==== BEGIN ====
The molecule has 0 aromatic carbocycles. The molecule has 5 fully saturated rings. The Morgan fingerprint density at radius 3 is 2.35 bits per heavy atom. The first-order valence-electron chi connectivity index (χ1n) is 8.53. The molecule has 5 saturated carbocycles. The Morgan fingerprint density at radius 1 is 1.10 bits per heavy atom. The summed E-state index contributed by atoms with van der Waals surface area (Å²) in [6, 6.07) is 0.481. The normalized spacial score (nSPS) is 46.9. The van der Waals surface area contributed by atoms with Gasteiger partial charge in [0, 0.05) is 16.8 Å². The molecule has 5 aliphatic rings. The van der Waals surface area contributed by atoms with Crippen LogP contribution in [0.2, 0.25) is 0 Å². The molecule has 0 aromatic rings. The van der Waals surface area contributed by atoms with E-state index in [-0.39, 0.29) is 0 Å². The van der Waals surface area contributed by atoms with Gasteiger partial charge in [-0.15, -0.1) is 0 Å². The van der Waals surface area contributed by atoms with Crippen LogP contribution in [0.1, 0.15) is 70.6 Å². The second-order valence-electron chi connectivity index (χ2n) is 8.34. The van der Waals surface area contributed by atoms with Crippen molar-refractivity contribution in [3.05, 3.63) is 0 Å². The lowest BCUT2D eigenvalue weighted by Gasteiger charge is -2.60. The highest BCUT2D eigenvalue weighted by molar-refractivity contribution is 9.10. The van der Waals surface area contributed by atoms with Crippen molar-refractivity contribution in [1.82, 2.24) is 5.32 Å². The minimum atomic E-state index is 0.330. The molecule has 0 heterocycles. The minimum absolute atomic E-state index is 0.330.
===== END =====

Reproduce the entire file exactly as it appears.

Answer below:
The molecule has 0 aromatic carbocycles. The molecule has 5 fully saturated rings. The Morgan fingerprint density at radius 3 is 2.35 bits per heavy atom. The first-order valence-electron chi connectivity index (χ1n) is 8.53. The molecule has 5 saturated carbocycles. The Morgan fingerprint density at radius 1 is 1.10 bits per heavy atom. The summed E-state index contributed by atoms with van der Waals surface area (Å²) in [6, 6.07) is 0.481. The normalized spacial score (nSPS) is 46.9. The van der Waals surface area contributed by atoms with Gasteiger partial charge in [0, 0.05) is 16.8 Å². The molecule has 5 aliphatic rings. The van der Waals surface area contributed by atoms with Crippen LogP contribution in [0.2, 0.25) is 0 Å². The molecule has 0 aromatic rings. The van der Waals surface area contributed by atoms with E-state index in [-0.39, 0.29) is 0 Å². The van der Waals surface area contributed by atoms with Gasteiger partial charge in [-0.15, -0.1) is 0 Å². The van der Waals surface area contributed by atoms with Crippen LogP contribution in [0.1, 0.15) is 70.6 Å². The second-order valence-electron chi connectivity index (χ2n) is 8.34. The van der Waals surface area contributed by atoms with Crippen molar-refractivity contribution in [3.05, 3.63) is 0 Å². The lowest BCUT2D eigenvalue weighted by Gasteiger charge is -2.60. The highest BCUT2D eigenvalue weighted by molar-refractivity contribution is 9.10. The van der Waals surface area contributed by atoms with Crippen molar-refractivity contribution in [1.82, 2.24) is 5.32 Å². The minimum atomic E-state index is 0.330. The molecule has 0 heterocycles. The minimum absolute atomic E-state index is 0.330.